THE ICON: Wilbert Rawlins Jr.
THE LEGACY: At Landry-Walker High School, they march for Mr. Rawlins. They don’t march because he tells them to, though. They don’t march because they have to. They march because he makes them want to. That’s because Wilbert Rawlins Jr. is the best kind of teacher: the kind whose passion is infectious, and not just about band — although that’s important, too. He infects his students with a passion for achievement, for self-worth, for the idea of being a part of something bigger and for becoming the best version of themselves possible, whether that’s in the band room, in formation on the parade route, or when they’re at home struggling with that night’s math assignment. So, at Landry-Walker High School, they march for Mr. Rawlins. And whether they realize it or not, when they do, they’re marching for themselves, too.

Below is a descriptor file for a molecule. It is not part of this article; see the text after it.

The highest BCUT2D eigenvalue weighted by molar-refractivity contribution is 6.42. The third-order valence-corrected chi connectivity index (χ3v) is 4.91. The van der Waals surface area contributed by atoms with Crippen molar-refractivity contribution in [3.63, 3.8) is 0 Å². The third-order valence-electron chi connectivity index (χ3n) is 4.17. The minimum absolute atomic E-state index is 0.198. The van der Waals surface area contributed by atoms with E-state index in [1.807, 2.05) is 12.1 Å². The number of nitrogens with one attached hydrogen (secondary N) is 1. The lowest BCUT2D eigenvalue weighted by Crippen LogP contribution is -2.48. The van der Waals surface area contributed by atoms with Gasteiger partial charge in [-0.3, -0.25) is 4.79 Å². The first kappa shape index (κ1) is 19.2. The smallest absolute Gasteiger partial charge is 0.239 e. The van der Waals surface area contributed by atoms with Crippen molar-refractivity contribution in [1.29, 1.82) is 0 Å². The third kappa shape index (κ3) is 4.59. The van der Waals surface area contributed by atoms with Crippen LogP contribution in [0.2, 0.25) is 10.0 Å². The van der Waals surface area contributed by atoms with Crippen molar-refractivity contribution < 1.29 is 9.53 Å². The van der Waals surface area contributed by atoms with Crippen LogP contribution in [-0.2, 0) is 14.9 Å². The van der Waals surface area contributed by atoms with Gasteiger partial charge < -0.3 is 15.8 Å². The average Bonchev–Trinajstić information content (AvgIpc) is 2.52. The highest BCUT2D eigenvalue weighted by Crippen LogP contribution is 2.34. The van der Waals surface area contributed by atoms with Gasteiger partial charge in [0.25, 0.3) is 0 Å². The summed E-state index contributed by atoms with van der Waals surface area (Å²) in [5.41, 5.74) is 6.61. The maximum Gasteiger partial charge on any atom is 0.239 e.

THE ARTIST: Queen Hope Parker
THE INSPIRATION: “This is the alternative to all that gangbanging and drugs and bull. Band is a full-time job! You go to school all day, and then you got practice till long about seven o’clock. And you been holding yourself (ramrod straight). Got to keep it right. So you’re tired. You can’t be hanging on no street corners.” — Wilbert Rawlins Jr., in a 2008 New Yorker profile